many years ago I did a run of Astrodon filters (and some others as well) on spectrometer to see if I spent my $$$ in a useful way or not (some stuff is still on my blog). What I learned? Astrodon filters, narrow band, though very expensive are the best quality ever! (only come always dirty in the package which is what you'd not expect from a top-brand filters, I got many of them of various sizes and it was always this way).
I can tell you one thing - for narrow band, Astrodon's are best (second in my opinion Baader). For broad band - it depends (for some large format KAI KAF series 16803 of cameras on big CDKs or Newtonians Astrodon TruBalance are the way to go, BUT for all the rest LRGB from Baader are just as OK as it can be - because for refractors - that are never apochromatic - using a highly transmitting L or B filters from Astrodon produces larger stars - and the TruBalance 1:1:1 from Astrodon is hard to match with any other CCD or CMOS chip in the camera other than famous Kodak/TSI/OnSemi KA* series - MOREOVER Astrodon's LRGB are somehow optimized for light pollution supression and I nowadays (for deep LRGB shots under a good low LP skies) prefer higher transmittance of full color spectra rather than having subtle LP filter in place - I can always add an IDAS light pollution suppression P2 filter to the optical train if I need to).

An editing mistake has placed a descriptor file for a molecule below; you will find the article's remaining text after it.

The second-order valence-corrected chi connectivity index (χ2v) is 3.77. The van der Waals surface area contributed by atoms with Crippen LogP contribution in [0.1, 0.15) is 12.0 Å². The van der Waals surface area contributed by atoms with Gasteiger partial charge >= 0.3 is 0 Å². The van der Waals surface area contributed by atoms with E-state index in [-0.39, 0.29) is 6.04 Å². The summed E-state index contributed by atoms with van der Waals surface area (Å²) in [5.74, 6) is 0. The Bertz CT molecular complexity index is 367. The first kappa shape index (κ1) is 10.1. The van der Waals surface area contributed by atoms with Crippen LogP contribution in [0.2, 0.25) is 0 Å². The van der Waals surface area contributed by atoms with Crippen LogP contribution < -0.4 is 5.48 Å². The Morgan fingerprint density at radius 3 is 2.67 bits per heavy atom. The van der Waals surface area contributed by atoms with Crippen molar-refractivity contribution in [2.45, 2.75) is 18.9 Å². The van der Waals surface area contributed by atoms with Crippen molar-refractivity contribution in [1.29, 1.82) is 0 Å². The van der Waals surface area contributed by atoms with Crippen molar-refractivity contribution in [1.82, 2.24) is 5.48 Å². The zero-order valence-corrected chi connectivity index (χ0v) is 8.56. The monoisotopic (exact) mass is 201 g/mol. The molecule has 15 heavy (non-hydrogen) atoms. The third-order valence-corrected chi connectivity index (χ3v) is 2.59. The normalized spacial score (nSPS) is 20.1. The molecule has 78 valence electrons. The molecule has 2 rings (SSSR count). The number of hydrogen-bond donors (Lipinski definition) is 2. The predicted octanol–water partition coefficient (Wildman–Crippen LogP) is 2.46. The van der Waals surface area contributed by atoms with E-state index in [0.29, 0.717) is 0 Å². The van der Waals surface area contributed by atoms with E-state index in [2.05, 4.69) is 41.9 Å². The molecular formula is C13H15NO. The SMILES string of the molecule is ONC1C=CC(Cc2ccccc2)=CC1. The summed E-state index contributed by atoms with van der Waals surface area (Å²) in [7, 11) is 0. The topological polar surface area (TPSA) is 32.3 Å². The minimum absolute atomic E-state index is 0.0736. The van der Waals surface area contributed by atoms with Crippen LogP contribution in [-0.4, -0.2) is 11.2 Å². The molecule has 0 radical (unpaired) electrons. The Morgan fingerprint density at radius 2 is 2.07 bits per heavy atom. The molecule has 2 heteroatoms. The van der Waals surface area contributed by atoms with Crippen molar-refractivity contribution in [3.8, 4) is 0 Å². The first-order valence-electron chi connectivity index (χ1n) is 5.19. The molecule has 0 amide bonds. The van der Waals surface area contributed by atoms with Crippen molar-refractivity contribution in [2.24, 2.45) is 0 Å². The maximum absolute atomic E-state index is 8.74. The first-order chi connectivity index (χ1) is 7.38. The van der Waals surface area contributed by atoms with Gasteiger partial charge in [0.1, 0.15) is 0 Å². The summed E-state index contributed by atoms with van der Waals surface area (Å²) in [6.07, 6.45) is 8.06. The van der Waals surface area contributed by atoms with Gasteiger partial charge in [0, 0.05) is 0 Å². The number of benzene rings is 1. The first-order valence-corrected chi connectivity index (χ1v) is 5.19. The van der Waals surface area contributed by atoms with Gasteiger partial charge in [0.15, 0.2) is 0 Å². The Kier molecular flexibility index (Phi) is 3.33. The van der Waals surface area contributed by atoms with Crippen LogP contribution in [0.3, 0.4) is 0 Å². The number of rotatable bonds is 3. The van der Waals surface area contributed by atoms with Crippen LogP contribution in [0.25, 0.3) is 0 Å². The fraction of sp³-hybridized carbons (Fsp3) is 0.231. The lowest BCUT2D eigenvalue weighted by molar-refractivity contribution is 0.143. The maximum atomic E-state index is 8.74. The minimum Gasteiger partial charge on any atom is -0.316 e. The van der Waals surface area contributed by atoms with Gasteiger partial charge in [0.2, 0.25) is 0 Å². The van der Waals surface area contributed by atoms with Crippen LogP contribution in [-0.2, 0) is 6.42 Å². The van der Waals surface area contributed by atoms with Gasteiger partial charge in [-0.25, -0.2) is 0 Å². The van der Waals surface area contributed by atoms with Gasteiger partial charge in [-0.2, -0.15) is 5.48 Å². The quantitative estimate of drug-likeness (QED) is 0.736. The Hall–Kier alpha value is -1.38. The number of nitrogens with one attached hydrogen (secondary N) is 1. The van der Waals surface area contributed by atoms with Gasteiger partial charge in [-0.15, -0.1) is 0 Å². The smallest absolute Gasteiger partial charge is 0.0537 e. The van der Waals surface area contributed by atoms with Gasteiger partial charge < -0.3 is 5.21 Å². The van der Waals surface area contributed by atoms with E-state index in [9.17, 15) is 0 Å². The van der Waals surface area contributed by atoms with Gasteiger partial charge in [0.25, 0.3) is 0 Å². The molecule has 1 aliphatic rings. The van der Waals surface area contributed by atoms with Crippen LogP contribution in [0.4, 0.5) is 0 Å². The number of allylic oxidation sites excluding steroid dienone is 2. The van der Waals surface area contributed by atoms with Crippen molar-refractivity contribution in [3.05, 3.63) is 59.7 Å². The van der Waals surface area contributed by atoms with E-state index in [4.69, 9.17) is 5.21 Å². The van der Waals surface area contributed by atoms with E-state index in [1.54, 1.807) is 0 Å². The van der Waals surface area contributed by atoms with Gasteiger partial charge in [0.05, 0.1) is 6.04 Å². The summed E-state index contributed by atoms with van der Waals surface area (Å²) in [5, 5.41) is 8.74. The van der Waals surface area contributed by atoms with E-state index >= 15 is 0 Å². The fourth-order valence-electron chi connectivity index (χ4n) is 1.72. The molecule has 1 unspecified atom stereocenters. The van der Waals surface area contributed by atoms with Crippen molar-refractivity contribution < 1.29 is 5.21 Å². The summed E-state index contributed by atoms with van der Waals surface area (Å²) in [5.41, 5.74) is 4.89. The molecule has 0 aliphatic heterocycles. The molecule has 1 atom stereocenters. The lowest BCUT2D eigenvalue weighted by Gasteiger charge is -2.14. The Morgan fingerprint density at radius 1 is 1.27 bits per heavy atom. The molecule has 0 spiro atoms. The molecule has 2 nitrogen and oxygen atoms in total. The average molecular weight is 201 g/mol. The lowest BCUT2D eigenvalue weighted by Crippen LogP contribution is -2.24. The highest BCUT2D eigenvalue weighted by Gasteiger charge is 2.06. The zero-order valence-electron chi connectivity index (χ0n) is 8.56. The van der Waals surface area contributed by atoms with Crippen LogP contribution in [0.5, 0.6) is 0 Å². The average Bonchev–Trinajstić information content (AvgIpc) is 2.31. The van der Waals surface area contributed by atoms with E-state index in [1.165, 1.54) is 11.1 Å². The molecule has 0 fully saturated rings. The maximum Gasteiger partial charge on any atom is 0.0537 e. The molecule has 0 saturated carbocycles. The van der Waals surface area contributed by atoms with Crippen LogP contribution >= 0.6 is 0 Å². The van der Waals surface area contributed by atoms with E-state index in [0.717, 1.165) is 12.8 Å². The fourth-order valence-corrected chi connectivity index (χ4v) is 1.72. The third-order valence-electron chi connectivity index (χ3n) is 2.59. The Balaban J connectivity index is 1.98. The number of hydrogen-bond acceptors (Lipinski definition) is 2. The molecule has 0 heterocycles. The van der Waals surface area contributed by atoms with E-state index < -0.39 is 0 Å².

last comment: price point!!!
- cheap filters won't be the best performing ones (may only get to some close to good ones with some compromise but attractive due to low price or difference between premium filters and cheap ones)
- expensive filters are not guaranteed to be best performing ones (maybe they are maybe they are not - but there is some chance that they would be)
it's up to everyone to decide which link of their imaging setup will be the weak one (compromise).